Solving equation

• Jan 11th 2010, 11:18 AM
Mukilab
Solving equation
Step by step please

Solve
$\displaystyle \frac{3}{(y-1)^{2}}+\frac{3}{2(y-1)^{2}}=2$

I got to

$\displaystyle 4=(y-1)^{2}$ or $\displaystyle 4=y^{2}-2y+1$
• Jan 11th 2010, 11:35 AM
e^(i*pi)
Quote:

Originally Posted by Mukilab
Step by step please

Solve
$\displaystyle \frac{3}{(y-1)^{2}}+\frac{3}{2(y-1)^{2}}=2$

I got to

$\displaystyle 4=(y-1)^{2}$ or $\displaystyle 4=y^{2}-2y+1$

Multiply throughout by $\displaystyle 2(y-1)^2$ to clear the denominator

$\displaystyle 2(y-1)^2 \cdot \frac{3}{(y-1)^{2}}+ 2(y-1)^2 \cdot \frac{3}{2(y-1)^{2}}=2 \cdot 2(y-1)^2$

Simplify

$\displaystyle 6 + 3 = 4(y-1)^2$

You could expand and use the quadratic formula but completing the square is more appropriate here IMO

Divide by 4

$\displaystyle (y-1)^2 = \frac{9}{4} = \left(\frac{3}{2}\right)^2$

Take the square root of both sides and don't forget the $\displaystyle \pm$ sign
• Jan 11th 2010, 11:55 AM
Mukilab
Quote:

Originally Posted by e^(i*pi)
Multiply throughout by $\displaystyle 2(y-1)^2$ to clear the denominator

$\displaystyle 2(y-1)^2 \cdot \frac{3}{(y-1)^{2}}+ 2(y-1)^2 \cdot \frac{3}{2(y-1)^{2}}=2 \cdot 2(y-1)^2$

Simplify

$\displaystyle 6 + 3 = 4(y-1)^2$

You could expand and use the quadratic formula but completing the square is more appropriate here IMO

Divide by 4

$\displaystyle (y-1)^2 = \frac{9}{4} = \left(\frac{3}{2}\right)^2$

Take the square root of both sides and don't forget the $\displaystyle \pm$ sign

I simplified this
$\displaystyle 2(y-1)^2 \cdot \frac{3}{(y-1)^{2}}+ 2(y-1)^2 \cdot \frac{3}{2(y-1)^{2}}=2 \cdot 2(y-1)^2$

to

$\displaystyle 2(y-1)^2\cdot \frac{3}{(y-1)^2}+3=2$

o__O
• Jan 11th 2010, 12:04 PM
e^(i*pi)
Quote:

Originally Posted by Mukilab
I simplified this
$\displaystyle 2(y-1)^2 \cdot \frac{3}{(y-1)^{2}}+ 2(y-1)^2 \cdot \frac{3}{2(y-1)^{2}}=2 \cdot 2(y-1)^2$

to

$\displaystyle 2(y-1)^2\cdot \frac{3}{(y-1)^2}+3=2$

o__O

I simplified that bit for you, the answer is $\displaystyle 6+3 = 4(y-1)^2$

Multiplying by $\displaystyle 2(y-1)^2$ is to clear the denominators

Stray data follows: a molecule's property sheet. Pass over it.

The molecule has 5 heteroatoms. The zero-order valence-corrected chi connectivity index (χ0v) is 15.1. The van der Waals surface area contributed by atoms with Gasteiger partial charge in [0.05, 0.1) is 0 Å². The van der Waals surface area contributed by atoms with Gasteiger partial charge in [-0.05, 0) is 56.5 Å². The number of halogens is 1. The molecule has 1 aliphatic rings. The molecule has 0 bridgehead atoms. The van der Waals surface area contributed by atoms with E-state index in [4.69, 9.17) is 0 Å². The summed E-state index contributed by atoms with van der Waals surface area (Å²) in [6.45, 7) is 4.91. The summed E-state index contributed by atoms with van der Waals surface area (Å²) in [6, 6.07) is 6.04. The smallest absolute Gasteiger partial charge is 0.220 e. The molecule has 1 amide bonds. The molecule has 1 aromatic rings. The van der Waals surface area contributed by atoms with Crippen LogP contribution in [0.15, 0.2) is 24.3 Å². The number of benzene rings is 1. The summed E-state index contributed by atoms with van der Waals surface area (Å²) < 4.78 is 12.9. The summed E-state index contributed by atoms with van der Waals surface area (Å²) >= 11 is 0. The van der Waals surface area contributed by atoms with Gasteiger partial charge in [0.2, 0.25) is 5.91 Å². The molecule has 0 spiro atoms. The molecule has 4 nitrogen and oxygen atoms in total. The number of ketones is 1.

• Jan 11th 2010, 12:11 PM
bigwave
another way

x every term by 2 you have

$\displaystyle \frac{9}{(y-1)^2} = 4 \Rightarrow 4(y-1)^2 = 9 \Rightarrow (y-1)^2 = \frac{9}{4}$
take the square of both sides
$\displaystyle y-1 = \frac{3}{2}\Rightarrow y = \frac{3}{2} + \frac{2}{2} = \frac{5}{2}$
• Jan 11th 2010, 12:23 PM
Quote:

Originally Posted by Mukilab
I simplified this
$\displaystyle 2(y-1)^2 \cdot \frac{3}{(y-1)^{2}}+ 2(y-1)^2 \cdot \frac{3}{2(y-1)^{2}}=2 \cdot 2(y-1)^2$

to

$\displaystyle 2(y-1)^2\cdot \frac{3}{(y-1)^2}+3=2$

o__O

Do you see the error you made here, Mukilab?

You could have cancelled terms on the left, you did cancel terms
in the middle but you dropped a term on the right.

Did you understand what $\displaystyle e^{i*pi}$ meant when he mentioned + and - in relation to the square roots?
• Jan 11th 2010, 12:58 PM
Mukilab
/facepalm
• Jan 11th 2010, 01:08 PM
There's no problem,
no-one is judging,
but you learn from seeing your errors and correcting them.

Now, there are 2 answers,

since (3)(3)=9 and (-3)(-3)=9 for example.

Of course, they are the same thing really.

3(-3) means subtract 3 three times,
while -3(-3) means the opposite of that which is add 3 three times.

So, square roots have 2 answers.
• Jan 11th 2010, 01:14 PM
e^(i*pi)
In this case

$\displaystyle (y-1)^2 = \frac{9}{4} = \left(\frac{3}{2}\right)^2$

$\displaystyle (y-1) = \pm \frac{3}{2}$